Nicholas Barr

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A society is a cooperative venture for the mutual advantage of its members.

Nicholas Barr FRSA is a British economist, currently serving as professor of public economics at the London School of Economics (LSE). He received his Ph.D. in Economics as a Fulbright Scholar from the University of California and his MSc in Economics from LSE.

Sourced[edit]

Economics Of The Welfare State (Fourth Edition)[edit]

  • First, the welfare state is not a subject apart, but fits naturally into the framework of economic analysis. Secondly,the theoretical arguments support the existence of the welfare state not only for well known equity reasons but also - and powerfully - in efficiency terms.
    • Chapter 1, Introduction, p. 3
  • A 'socialist' country like Sweden has a highly articulated welfare state; Denmark and New Zealand (which are not highly industrialized) were among the first countries with a public system of old-age pensions; and Saskatchewan was the first Canadian province to have publicly organized health insurance.
    • Chapter 2, The Historical Background, p. 39
  • A society is a cooperative venture for the mutual advantage of its members.
    • Chapter 3, Political Theory: Social Justice And The State, p. 42
  • A reduction in the liberty of the least well off cannot be justified even if it is to their economic advantage.
    • Chapter 3, Political Theory: Social Justice And The State, p. 49
  • Perfect competition must hold in product and factor markets, and also (and importantly) in capital markets. The assumption has two essential features: economic agents must be price takers; and they must have equal power.
    • Chapter 4, State Intervention, p. 73
  • In a world of certainty, the welfare state has only a small role.
    • Chapter 4, State Intervention, p. 79
  • It is argued that regulators are frequently captured by those whom they are supposed to regulate.
    • Chapter 4, State Intervention, p. 88-89
  • Markets can be efficient or inefficient; so can governments. thus market failure is a counterpoint to government failure.
    • Chapter 4, State Intervention, p. 93
" there is an efficiency case for an institutional welfare state."
  • " there is an efficiency case for an institutional welfare state."
    • Chapter 4, State Intervention, p. 93
  • By 'trading' (i.e. pooling), individuals can acquire certainty.
    • Chapter 5, Insurance, p. 105
  • Thus social insurance, in sharp contrast with actuarial insurance, can cover not only risk but also uncertainty.
    • Chapter 5, Insurance, p. 117
  • Money income is a flawed measure of individual welfare.
    • Chapter 6, Problems Of Definition And Measurement, p. 128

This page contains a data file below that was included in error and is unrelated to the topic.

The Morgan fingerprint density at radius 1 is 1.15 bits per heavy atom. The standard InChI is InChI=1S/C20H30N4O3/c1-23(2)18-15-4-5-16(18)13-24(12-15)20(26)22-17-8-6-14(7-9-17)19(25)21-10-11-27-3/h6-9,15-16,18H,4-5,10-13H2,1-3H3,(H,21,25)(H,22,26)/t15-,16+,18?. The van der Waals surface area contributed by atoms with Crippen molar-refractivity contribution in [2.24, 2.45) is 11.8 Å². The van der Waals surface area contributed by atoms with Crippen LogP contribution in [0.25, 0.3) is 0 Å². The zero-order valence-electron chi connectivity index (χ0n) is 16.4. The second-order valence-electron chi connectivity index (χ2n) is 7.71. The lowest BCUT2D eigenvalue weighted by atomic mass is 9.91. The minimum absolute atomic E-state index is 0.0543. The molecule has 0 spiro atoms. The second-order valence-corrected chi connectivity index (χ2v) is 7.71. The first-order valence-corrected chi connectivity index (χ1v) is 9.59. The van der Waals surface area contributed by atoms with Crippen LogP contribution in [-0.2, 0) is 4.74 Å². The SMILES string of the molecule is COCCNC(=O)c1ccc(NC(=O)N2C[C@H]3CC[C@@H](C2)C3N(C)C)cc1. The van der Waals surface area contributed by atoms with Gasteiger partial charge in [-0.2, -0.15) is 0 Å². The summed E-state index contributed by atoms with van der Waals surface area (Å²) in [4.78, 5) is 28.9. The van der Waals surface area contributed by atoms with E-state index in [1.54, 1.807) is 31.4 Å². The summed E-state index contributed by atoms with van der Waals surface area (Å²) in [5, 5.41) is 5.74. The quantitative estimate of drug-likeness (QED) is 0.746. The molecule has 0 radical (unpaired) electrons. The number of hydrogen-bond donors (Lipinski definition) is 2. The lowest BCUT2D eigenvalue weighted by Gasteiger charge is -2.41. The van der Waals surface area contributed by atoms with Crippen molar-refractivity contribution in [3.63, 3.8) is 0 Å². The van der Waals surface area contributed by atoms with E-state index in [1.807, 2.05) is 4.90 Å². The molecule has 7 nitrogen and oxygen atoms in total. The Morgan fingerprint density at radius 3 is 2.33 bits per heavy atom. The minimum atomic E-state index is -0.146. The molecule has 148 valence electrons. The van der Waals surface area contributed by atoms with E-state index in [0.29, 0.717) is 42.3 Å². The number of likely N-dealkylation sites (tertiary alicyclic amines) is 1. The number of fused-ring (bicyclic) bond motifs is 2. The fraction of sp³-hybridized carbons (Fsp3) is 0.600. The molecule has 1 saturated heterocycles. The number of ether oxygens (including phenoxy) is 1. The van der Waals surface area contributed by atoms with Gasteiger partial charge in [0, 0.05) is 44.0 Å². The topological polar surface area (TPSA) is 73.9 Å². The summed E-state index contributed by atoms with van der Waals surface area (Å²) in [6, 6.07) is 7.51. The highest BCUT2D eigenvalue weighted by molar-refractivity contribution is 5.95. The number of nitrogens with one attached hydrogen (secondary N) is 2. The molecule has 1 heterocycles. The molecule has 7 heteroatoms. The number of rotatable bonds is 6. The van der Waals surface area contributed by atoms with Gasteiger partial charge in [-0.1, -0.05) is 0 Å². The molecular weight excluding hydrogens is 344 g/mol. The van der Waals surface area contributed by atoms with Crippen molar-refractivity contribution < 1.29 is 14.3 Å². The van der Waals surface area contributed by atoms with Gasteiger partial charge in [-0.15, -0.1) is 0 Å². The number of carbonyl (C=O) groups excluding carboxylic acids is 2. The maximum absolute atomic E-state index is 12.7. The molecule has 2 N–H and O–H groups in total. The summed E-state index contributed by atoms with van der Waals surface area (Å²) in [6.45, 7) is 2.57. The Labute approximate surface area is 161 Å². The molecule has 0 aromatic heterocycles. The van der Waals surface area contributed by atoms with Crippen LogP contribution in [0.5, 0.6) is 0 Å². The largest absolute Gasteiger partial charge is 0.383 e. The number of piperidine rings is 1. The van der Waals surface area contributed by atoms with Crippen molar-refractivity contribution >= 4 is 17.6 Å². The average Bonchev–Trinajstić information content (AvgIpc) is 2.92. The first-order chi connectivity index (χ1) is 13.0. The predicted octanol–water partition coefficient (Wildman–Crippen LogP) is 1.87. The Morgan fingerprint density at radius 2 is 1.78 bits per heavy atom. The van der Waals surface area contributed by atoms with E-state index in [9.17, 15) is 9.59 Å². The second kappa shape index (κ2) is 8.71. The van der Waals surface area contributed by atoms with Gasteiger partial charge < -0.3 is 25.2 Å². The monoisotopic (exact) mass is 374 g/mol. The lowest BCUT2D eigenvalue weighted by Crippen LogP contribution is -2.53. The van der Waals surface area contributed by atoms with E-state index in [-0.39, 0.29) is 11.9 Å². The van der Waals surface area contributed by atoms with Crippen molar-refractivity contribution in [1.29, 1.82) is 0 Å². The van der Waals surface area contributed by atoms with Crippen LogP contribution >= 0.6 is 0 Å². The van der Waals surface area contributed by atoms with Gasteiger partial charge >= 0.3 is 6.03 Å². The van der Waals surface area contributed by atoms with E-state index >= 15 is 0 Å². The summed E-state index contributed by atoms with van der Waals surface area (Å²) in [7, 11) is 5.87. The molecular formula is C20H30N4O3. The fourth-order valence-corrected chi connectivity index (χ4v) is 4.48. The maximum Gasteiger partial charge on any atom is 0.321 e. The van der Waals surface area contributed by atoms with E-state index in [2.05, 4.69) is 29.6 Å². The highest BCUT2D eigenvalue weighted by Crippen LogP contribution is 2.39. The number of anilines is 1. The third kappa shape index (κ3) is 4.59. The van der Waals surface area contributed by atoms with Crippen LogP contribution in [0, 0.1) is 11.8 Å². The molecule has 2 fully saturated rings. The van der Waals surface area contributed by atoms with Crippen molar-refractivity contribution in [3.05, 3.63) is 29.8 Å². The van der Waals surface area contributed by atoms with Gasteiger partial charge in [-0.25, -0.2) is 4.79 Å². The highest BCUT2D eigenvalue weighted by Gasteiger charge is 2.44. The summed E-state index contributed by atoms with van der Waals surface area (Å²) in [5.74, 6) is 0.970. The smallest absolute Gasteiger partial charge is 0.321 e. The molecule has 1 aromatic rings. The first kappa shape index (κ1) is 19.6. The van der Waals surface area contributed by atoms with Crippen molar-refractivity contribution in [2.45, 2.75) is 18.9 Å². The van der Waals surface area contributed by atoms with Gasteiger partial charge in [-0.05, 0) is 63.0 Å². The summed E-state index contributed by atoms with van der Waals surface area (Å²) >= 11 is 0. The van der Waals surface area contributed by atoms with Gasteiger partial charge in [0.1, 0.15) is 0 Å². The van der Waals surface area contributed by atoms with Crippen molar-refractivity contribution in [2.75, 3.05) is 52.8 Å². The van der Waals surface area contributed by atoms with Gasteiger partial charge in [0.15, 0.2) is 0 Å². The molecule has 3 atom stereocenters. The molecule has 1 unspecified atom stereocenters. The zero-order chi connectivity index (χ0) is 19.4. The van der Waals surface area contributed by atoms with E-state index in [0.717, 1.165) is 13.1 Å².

• The European Commission uses an explicit relative poverty line of 60 per cent of national average income.
    • Chapter 6, Problems Of Definition And Measurement, p. 132
  • The crucial point is that any system of health care must constitute a genuine strategy-ad hoc tinkering is a guaranteed road to disaster.
    • Chapter 12, Health And Health Care, p. 290
  • Education to the extent that it raises an individual's future earnings, increases her future tax payments; in the absence of any subsidy, an individual's investment in education confers a 'dividend' on future taxpayers.
    • Chapter 13, School Education, p. 297-298
  • Efficiency advantages and disadvantages are more finely balanced than with health care - one person's 'sign of a civilized society' is another's 'society is going to the dogs'.
    • Chapter 13, School Education, p. 309
  • So far as school education is concerned, many of the assumptions necessary for market efficiency fail, the main problems being imperfect information, imperfect capital markets, and external effects.
    • Chapter 13, School Education, p. 318
  • It has been argued that relatively poor people will borrow to buy a house, so why not to buy a degree?
    • Chapter 14, Higher Education, p. 323
  • Given the external benefits higher education creates, it is efficient that taxpayers subsidies should be a permanent part of the landscape.
    • Chapter 14, Higher Education, p. 329
  • The welfare state is the outcome of diverse forces over nearly four centuries of developing social policy.
    • Chapter 15, Conclusion, p. 349
In a world of certainty, the welfare state has only a small role.
  • We need a welfare state of some sort for efficiency reasons, and would continue to do so even if all distributional problems were solved.
    • Chapter 15, Conclusion, p. 354
  • Unless the countries of East Asia are very different, rising incomes and the weakening of extended family ties will lead to demands for rising social expenditure.
    • Chapter 15, Conclusion, p. 358
  • "It is the welfare state that has made capitalism, with all its attendant benefits of economic growth, politically feasible..."
    • Chapter 15, Conclusion, p. 359

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